I think that’s how we all felt. At the core of this film, it’s a love story between two humans. Yes, they are women, but there’s also a lot of other elements working against them besides the fact that they are two women. I don’t think the film is a political film in any way. I don’t think it’s a film that has an agenda or that’s preaching to the audience. I think because of that, it really allows the audience to go into it without any defenses up and they can experience these two people falling in love.
Do you think the film has the power to change the perspective of viewers who aren’t especially progressive when it comes to same-sex relationships?
I think that it has a shot because it’s not a film with a political message. People who aren’t as open-minded or open-hearted aren’t going to feel defensive, because we’re not telling them what’s right or what’s wrong. I think that there’s a chance for people to watch it and to see these people as humans that they can relate to.
There’s so much about Therese that girls that age will be able to relate to and there’s so many things about Carol that women that age will be able to relate to about being a mother, going through divorce. There’s a lot there for people to see a part of themselves in.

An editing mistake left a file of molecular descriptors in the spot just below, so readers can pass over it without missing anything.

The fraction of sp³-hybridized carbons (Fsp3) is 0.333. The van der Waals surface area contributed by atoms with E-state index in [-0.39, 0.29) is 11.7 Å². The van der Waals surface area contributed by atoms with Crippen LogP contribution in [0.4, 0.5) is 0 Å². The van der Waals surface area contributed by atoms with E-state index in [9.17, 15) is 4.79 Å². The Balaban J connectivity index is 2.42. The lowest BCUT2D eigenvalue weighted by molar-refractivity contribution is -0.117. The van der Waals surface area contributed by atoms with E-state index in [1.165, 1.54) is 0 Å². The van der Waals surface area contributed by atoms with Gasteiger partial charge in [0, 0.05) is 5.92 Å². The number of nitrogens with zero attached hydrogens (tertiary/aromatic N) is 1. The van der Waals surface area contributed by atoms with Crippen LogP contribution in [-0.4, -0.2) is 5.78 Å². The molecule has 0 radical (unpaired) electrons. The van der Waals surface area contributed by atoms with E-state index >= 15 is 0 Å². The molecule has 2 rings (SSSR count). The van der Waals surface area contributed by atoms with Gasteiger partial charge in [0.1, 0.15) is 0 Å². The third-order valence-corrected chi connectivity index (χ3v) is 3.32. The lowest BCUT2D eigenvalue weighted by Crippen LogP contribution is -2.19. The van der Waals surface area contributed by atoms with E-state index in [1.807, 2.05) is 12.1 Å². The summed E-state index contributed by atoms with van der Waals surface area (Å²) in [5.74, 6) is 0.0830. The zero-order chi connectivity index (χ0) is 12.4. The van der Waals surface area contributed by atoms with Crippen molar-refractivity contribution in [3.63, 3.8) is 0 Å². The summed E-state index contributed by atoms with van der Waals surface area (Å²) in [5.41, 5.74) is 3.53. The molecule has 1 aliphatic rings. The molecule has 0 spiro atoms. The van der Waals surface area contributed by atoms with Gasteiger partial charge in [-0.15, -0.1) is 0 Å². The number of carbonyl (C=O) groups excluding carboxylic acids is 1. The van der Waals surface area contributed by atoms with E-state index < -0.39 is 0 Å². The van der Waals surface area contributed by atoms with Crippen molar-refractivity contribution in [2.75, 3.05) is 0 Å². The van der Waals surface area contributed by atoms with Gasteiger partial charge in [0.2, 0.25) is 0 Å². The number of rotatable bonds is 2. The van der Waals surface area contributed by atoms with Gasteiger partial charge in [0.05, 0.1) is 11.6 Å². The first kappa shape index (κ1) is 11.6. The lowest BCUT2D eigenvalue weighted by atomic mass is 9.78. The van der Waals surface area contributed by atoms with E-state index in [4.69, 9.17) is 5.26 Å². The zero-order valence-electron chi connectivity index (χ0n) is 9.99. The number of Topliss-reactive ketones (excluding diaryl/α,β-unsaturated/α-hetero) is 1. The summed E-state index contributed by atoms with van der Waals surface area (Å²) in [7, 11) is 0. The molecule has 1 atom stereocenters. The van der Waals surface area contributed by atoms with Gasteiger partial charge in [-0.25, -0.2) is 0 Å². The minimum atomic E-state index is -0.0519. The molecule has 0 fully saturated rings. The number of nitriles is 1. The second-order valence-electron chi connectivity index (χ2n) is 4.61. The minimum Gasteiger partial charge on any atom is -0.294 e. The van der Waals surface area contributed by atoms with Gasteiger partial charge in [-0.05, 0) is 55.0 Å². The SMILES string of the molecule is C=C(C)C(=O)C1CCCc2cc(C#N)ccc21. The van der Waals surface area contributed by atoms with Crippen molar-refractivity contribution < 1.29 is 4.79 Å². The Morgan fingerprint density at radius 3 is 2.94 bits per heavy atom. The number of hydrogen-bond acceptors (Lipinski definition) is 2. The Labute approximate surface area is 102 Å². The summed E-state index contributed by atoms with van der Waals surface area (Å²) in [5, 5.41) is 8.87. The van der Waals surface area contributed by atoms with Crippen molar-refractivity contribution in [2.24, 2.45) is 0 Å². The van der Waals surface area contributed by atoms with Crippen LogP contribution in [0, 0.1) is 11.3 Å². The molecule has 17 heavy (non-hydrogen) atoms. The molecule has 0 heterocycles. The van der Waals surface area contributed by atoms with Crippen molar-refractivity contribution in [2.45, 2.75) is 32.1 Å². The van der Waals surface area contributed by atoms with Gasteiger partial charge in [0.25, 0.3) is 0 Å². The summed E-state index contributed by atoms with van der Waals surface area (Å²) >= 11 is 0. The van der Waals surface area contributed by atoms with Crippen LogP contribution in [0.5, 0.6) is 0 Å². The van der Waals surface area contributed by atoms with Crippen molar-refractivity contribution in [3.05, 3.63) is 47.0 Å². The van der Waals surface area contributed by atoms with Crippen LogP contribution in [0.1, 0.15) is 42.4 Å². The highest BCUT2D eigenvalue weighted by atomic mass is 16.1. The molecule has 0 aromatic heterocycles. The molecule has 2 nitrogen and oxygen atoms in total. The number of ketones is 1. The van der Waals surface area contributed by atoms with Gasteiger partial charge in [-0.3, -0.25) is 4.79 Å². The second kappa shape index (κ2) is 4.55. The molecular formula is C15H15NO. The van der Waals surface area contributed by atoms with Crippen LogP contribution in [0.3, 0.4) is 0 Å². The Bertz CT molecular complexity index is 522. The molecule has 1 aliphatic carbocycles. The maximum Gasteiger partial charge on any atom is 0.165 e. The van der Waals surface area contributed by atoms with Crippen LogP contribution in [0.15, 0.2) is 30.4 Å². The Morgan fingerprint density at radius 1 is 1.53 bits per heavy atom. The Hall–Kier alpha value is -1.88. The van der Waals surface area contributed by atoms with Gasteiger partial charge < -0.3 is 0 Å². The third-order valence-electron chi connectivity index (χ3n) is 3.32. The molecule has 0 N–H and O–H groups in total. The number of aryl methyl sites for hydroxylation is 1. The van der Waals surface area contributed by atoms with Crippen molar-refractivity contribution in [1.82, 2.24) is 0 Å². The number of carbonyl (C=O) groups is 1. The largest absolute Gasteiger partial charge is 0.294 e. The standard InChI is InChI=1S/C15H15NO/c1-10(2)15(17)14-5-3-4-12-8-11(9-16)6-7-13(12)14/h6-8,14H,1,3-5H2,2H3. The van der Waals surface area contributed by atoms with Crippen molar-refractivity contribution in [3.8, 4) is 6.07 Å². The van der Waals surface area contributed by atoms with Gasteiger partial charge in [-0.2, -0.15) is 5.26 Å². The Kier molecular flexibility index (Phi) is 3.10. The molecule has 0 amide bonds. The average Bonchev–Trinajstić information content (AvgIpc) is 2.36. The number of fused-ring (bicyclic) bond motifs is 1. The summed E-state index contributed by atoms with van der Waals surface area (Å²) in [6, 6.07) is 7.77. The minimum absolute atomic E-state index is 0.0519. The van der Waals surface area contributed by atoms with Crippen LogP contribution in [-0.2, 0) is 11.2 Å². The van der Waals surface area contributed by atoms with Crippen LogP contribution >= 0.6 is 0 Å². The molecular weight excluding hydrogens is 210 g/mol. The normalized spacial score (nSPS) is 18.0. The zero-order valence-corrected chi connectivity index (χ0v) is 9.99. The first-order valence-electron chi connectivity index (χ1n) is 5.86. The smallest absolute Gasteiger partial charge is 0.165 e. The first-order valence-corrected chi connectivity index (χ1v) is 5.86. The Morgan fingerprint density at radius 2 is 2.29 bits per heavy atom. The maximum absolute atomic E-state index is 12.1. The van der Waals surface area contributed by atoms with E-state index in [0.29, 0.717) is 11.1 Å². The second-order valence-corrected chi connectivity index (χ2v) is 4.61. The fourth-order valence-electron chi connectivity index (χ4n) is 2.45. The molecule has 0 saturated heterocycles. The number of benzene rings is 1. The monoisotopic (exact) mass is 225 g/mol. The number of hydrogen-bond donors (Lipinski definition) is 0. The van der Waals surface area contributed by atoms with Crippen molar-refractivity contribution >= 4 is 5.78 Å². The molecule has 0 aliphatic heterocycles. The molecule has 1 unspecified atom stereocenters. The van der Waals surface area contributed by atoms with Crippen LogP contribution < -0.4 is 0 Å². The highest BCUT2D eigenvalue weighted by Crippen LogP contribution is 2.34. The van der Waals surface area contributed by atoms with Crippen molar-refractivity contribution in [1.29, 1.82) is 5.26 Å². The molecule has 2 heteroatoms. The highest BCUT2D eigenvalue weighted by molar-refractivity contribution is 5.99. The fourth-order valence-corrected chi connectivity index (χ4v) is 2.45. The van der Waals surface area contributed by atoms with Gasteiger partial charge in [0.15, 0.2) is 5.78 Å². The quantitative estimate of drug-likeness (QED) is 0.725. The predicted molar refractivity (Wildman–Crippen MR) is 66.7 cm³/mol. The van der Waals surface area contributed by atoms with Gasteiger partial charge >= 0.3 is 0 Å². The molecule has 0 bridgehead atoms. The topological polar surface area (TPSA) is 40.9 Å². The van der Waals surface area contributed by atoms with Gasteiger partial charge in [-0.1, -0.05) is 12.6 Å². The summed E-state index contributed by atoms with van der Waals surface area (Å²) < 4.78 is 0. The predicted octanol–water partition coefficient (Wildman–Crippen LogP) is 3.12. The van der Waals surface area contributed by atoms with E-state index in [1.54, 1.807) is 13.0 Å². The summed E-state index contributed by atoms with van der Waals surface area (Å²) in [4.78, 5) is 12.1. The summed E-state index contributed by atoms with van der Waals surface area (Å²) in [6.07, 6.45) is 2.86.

Therese is going through a huge romantic change, but she’s also finding herself in terms of her professional passions. That much is still relevant.
It’s really hard coming of age in today’s society, where society wants you to make the decision of what you want to do with your life by the time you’re 16 years old. Most kids don’t know what they want to do. How could they? They haven’t lived in the real world yet.
I think what’s happening with Therese is she’s living the life that society wants her to live. She has this boyfriend who, on paper, seems perfect and it’s all heading in the right direction and she has this group of friends and she has this sort of run-of-the-mill job, and she’s not fulfilled by her life. She feels very lonely. I think it’s difficult for her to understand because on paper she does have the life she’s supposed to, but she’s still not happy.
In terms of your own professional fulfillment, I read a recent interview that said you considered quitting Hollywood early in your career.
When I said that, I was referring not so much to leaving Hollywood, but it was because I didn’t feel fulfilled by the work that I was lucky enough to be getting. I would rather have done something else. If I want to do this, I only want to do stuff I’m inspired by and that fulfills me, and that wasn’t the case for me at that time. I thought, “If I’m not lucky enough to do the things that I really want to do, I’m just going to find something else because I don’t feel happy doing this.”